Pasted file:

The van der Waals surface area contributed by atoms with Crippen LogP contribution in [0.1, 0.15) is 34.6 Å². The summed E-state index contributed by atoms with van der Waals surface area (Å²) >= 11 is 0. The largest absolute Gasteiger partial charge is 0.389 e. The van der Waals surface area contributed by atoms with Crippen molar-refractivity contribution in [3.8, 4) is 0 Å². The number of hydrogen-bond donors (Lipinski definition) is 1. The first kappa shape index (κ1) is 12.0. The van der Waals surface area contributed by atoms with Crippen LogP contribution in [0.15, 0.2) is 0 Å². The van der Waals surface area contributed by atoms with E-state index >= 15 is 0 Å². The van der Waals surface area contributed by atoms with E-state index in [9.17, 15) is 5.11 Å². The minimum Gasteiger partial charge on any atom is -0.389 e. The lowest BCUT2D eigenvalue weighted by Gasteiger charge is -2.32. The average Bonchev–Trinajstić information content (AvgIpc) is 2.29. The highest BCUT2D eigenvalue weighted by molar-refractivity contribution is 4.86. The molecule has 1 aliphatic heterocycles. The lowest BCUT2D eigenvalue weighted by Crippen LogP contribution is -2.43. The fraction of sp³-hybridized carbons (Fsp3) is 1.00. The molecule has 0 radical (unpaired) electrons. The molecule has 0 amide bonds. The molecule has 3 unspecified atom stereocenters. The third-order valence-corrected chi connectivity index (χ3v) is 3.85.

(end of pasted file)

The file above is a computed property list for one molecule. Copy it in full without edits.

The van der Waals surface area contributed by atoms with Crippen LogP contribution in [0.1, 0.15) is 34.6 Å². The summed E-state index contributed by atoms with van der Waals surface area (Å²) >= 11 is 0. The largest absolute Gasteiger partial charge is 0.389 e. The van der Waals surface area contributed by atoms with Crippen molar-refractivity contribution in [3.8, 4) is 0 Å². The number of hydrogen-bond donors (Lipinski definition) is 1. The first kappa shape index (κ1) is 12.0. The van der Waals surface area contributed by atoms with Crippen LogP contribution in [0.15, 0.2) is 0 Å². The van der Waals surface area contributed by atoms with E-state index >= 15 is 0 Å². The van der Waals surface area contributed by atoms with E-state index in [9.17, 15) is 5.11 Å². The minimum Gasteiger partial charge on any atom is -0.389 e. The lowest BCUT2D eigenvalue weighted by Gasteiger charge is -2.32. The average Bonchev–Trinajstić information content (AvgIpc) is 2.29. The highest BCUT2D eigenvalue weighted by molar-refractivity contribution is 4.86. The molecule has 1 aliphatic heterocycles. The lowest BCUT2D eigenvalue weighted by Crippen LogP contribution is -2.43. The fraction of sp³-hybridized carbons (Fsp3) is 1.00. The molecule has 0 radical (unpaired) electrons. The molecule has 0 amide bonds. The molecule has 3 unspecified atom stereocenters. The third-order valence-corrected chi connectivity index (χ3v) is 3.85.